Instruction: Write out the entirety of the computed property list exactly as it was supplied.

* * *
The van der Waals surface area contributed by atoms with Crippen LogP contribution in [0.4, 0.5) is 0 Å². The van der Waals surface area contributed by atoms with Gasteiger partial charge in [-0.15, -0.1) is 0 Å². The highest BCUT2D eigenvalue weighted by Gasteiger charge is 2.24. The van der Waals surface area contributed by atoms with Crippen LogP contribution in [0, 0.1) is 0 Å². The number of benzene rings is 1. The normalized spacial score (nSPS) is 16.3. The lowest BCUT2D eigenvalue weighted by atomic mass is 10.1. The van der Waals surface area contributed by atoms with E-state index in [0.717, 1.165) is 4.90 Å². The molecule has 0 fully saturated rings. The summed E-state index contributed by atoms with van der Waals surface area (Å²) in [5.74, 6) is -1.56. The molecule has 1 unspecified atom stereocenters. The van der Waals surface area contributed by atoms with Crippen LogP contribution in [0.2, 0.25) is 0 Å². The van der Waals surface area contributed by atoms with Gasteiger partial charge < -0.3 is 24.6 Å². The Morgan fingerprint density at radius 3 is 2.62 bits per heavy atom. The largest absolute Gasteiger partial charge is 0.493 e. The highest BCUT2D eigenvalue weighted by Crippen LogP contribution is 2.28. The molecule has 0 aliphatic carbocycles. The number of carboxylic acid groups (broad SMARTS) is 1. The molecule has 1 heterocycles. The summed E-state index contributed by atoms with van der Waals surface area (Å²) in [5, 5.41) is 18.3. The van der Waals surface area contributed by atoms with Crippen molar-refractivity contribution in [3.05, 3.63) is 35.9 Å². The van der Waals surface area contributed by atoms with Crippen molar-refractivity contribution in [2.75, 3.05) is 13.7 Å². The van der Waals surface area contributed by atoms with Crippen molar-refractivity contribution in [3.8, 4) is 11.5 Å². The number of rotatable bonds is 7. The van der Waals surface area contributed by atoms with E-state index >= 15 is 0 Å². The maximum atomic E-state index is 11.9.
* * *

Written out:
The van der Waals surface area contributed by atoms with Crippen LogP contribution in [0.4, 0.5) is 0 Å². The van der Waals surface area contributed by atoms with Gasteiger partial charge in [-0.15, -0.1) is 0 Å². The highest BCUT2D eigenvalue weighted by Gasteiger charge is 2.24. The van der Waals surface area contributed by atoms with Crippen LogP contribution in [0, 0.1) is 0 Å². The number of benzene rings is 1. The normalized spacial score (nSPS) is 16.3. The lowest BCUT2D eigenvalue weighted by atomic mass is 10.1. The van der Waals surface area contributed by atoms with E-state index in [0.717, 1.165) is 4.90 Å². The molecule has 0 fully saturated rings. The summed E-state index contributed by atoms with van der Waals surface area (Å²) in [5.74, 6) is -1.56. The molecule has 1 unspecified atom stereocenters. The van der Waals surface area contributed by atoms with Crippen LogP contribution in [0.2, 0.25) is 0 Å². The van der Waals surface area contributed by atoms with Gasteiger partial charge < -0.3 is 24.6 Å². The Morgan fingerprint density at radius 3 is 2.62 bits per heavy atom. The largest absolute Gasteiger partial charge is 0.493 e. The highest BCUT2D eigenvalue weighted by Crippen LogP contribution is 2.28. The molecule has 0 aliphatic carbocycles. The number of carboxylic acid groups (broad SMARTS) is 1. The molecule has 1 heterocycles. The summed E-state index contributed by atoms with van der Waals surface area (Å²) in [5, 5.41) is 18.3. The van der Waals surface area contributed by atoms with Crippen molar-refractivity contribution in [3.05, 3.63) is 35.9 Å². The van der Waals surface area contributed by atoms with Crippen molar-refractivity contribution in [2.75, 3.05) is 13.7 Å². The van der Waals surface area contributed by atoms with Crippen molar-refractivity contribution in [3.8, 4) is 11.5 Å². The number of rotatable bonds is 7. The van der Waals surface area contributed by atoms with E-state index >= 15 is 0 Å². The maximum atomic E-state index is 11.9.